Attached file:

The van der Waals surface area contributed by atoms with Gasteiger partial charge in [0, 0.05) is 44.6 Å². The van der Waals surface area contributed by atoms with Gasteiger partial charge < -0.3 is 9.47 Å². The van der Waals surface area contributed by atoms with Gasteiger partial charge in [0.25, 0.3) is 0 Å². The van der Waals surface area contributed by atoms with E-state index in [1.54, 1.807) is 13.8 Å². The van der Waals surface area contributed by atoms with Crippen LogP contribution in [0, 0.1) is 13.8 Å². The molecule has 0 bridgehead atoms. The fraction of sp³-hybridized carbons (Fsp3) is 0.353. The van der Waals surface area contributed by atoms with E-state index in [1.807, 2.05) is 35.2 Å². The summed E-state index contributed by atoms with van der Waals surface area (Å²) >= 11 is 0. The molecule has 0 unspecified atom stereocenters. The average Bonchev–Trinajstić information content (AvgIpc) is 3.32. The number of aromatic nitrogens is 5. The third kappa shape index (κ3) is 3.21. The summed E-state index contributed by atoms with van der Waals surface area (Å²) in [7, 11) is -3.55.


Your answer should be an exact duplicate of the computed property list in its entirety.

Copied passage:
The van der Waals surface area contributed by atoms with Gasteiger partial charge in [0, 0.05) is 44.6 Å². The van der Waals surface area contributed by atoms with Gasteiger partial charge < -0.3 is 9.47 Å². The van der Waals surface area contributed by atoms with Gasteiger partial charge in [0.25, 0.3) is 0 Å². The van der Waals surface area contributed by atoms with E-state index in [1.54, 1.807) is 13.8 Å². The van der Waals surface area contributed by atoms with Crippen LogP contribution in [0, 0.1) is 13.8 Å². The molecule has 0 bridgehead atoms. The fraction of sp³-hybridized carbons (Fsp3) is 0.353. The van der Waals surface area contributed by atoms with E-state index in [1.807, 2.05) is 35.2 Å². The summed E-state index contributed by atoms with van der Waals surface area (Å²) >= 11 is 0. The molecule has 0 unspecified atom stereocenters. The average Bonchev–Trinajstić information content (AvgIpc) is 3.32. The number of aromatic nitrogens is 5. The third kappa shape index (κ3) is 3.21. The summed E-state index contributed by atoms with van der Waals surface area (Å²) in [7, 11) is -3.55.